January seems to have been a “watch and wait” month but we seem to be no nearer knowing just when motor sport in the UK will be able to return to some kind of normality – or at least the version we enjoyed last summer.
Elsewehere in the world, however, there have been events to keep us entertained if we could gain access to them – the Monte Carlo Rally, Daytona 24 Hours and some brilliant racing in New Zealand. At the beginning of March, Formula 1 teams and drivers will hopefully re-assemble in Bahrain for a pre season test with the first Grand Prix of the year due to take place there on March 28th. I get the uncomfortable feeling that it may well be May before our season is permitted to get underway, but that will depend on so many things (statistics, scientists, data, virus mutations, vaccines, political argument to name but a few) over which we have little or no control. However, I have just seen that local elections will go ahead on May 6, which is encouraging. So perhaps we can be optimistic for an April start. But for the moment, let’s ignore all that and take a look at what has been happening and also at a few more pictures from those busy 2005 and 2006 seasons.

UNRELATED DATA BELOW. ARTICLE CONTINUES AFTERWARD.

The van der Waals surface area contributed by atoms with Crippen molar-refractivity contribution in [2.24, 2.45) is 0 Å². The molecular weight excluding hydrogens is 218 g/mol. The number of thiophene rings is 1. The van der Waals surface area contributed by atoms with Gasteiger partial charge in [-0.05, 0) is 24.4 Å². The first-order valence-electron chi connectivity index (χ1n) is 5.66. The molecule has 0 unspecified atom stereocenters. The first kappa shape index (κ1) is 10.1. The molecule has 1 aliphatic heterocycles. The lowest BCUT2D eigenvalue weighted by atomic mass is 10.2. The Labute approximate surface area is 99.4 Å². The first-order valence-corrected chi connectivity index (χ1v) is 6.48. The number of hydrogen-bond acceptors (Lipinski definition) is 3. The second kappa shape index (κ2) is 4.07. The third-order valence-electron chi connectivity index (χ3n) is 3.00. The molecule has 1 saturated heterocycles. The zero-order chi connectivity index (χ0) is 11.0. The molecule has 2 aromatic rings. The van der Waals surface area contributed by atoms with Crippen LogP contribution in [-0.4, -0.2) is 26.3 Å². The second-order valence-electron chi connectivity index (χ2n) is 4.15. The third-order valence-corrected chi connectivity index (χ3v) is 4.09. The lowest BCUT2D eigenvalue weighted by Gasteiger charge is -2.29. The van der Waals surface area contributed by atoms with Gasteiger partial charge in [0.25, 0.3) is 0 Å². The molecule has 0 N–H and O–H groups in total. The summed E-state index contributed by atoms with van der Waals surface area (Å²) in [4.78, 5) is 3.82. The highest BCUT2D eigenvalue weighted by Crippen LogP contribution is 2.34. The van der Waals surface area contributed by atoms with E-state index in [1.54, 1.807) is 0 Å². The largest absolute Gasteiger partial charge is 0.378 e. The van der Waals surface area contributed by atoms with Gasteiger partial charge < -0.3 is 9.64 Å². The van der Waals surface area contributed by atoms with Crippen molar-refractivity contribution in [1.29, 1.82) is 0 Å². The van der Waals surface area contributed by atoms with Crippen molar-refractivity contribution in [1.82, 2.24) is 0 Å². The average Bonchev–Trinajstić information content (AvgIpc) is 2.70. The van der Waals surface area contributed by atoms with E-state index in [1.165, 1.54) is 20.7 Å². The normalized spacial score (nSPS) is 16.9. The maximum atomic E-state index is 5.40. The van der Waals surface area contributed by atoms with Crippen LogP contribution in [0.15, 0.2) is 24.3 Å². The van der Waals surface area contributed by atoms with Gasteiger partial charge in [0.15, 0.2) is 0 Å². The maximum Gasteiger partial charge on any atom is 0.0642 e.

Formula 1 due to kick-off in Bahrain – maybe three times!
The Grand Prix season is due to get underway with test days in Bahrain at the beginning of March, but before then there will be many new car launches including the Alfa Romeo C41 which will make its first appearance in Warsaw, in deference to sponsor Orlen, on February 21st. Latest news is that the Portuguese GP may not take place on May 2nd because of a rise of Covid infections in Portugal and could be replaced by a second Bahrain race a week after the first with the planned Imola race moved from April 18 to April 25. This is all a nightmare for the teams and drivers and may, for the moment, just be conjecture.
Powerboat Racing Exhibition at Museo Alfa Romeo